Why Do You Worship at the Alamo Drafthouse?

By  · Published on March 10th, 2013

Alamo Drafthouse logo

“Movie Houses of Worship” is a regular feature spotlighting our favorite movie theaters around the world, those that are like temples of cinema catering to the most religious-like film geeks. If you’d like to suggest or submit a place you regularly worship at the altar of cinema, please email our weekend editor.

It’s time to remember the Alamo. The Alamo Drafthouse Cinema, that is. Every week, we showcase another movie theater from around the world as a “Movie House of Worship,” and we tend to save certain cinemas to feature during certain film festivals they’re affiliated with. Naturally, with SXSW going on this week, an Alamo location is necessary. But which one? Normally I’d go with the Alamo South Lamar, but that’s out of commission this year. Also, Brian recently wrote up a great tribute to the theater on the eve of its temporary closing. And who is best to assign an entry on an Alamo theater? I would do it, but I’m not a local and there are plenty of people who know the brand and locations better.

I decided the best way to go this week is more open. Invite all you readers to share your experience with any Alamo Drafthouse theater. Answer the usual questions of why you worship there, what is your take on the food and what’s a recent (or not recent even) screening of note. Are you a year-long regular or a visitor who only sees the inside of an Alamo during SXSW or Fantastic Fest or any other occasion? Are you enough of an Alamo veteran that you could do a MHOW entry for the original 409 Colorado location (Alamo Drafthouse Downtown)? And finally, are you able to single out what you like best about these theaters, whether it’s the programming, the food/drink, the etiquette rules, the auditorium set up or the feeling of being a part of a special film community and culture?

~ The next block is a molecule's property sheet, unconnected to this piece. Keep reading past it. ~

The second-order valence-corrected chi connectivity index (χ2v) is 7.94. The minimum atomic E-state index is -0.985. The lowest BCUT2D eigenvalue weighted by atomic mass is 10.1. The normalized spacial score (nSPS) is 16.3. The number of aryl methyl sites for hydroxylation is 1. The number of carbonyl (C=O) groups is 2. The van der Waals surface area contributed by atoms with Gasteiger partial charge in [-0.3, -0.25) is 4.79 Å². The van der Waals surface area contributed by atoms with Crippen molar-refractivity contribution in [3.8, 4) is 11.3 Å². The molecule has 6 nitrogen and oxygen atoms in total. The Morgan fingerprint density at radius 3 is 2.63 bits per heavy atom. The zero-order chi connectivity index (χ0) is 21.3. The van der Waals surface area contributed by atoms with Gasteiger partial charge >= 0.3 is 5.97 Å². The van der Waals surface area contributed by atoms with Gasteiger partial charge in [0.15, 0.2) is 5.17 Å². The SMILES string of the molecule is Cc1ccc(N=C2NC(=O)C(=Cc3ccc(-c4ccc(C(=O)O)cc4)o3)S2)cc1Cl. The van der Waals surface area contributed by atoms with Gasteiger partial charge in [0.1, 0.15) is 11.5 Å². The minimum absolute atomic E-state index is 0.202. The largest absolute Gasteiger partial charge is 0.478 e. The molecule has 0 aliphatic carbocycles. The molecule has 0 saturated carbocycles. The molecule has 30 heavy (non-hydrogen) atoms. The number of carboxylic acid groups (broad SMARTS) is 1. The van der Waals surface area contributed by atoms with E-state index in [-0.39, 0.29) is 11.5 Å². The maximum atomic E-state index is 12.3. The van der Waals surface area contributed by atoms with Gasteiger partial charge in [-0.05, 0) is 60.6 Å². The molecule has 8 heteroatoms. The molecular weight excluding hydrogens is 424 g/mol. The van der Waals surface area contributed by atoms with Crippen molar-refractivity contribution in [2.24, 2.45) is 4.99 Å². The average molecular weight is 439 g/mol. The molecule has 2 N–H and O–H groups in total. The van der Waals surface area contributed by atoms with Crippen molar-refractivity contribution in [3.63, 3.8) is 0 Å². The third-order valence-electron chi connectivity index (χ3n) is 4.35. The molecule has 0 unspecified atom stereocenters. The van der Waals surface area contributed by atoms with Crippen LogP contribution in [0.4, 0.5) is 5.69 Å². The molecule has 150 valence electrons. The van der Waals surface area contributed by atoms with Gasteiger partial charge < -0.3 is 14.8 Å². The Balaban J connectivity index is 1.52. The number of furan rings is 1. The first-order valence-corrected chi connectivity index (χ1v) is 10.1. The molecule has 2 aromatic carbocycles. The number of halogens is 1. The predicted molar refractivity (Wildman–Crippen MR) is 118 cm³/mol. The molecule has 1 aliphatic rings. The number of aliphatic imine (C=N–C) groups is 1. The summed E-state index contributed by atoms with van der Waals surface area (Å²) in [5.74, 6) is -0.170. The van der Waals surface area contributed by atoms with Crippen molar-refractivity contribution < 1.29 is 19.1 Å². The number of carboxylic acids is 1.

Celebrating the Alamo may seem a bit unnecessary. We all know about it, we all either love it or, if we’ve never been, experience it. But it’s an interesting time to consider the brand and chain, as a number of locations are in construction for cities outside of Texas, including New York and San Francisco, a new era of expansion for the Alamo that will make it even more known and cherished throughout the nation. Also, more and more other chains and singular establishments are copying the Alamo model and just not quite getting it right. I’ve seen similar theaters that are more intimate and down-to-earth, I’ve seen variations that aim for a more “upscale” approach. For whatever reason, none (that I’ve been to anyway) give me a feeling remotely like I have at an Alamo theater ‐ even the Ritz, which I’ve had issues with.

So, here’s my brief fill-in of some of the usual MHOW listings (excluding the dated and basic bits). Again, I’m not the most experienced or regular Alamo patron. And unlike my wife, I’m not cool enough to have been to the original (and only the original in her case). I don’t know founder/CEO/madman Tim League, and he doesn’t know me. I’m just the average outsider who gets to make a pilgrimage every now and then and wishes a franchise would now come to his neck of the woods (Atlanta! How about it?)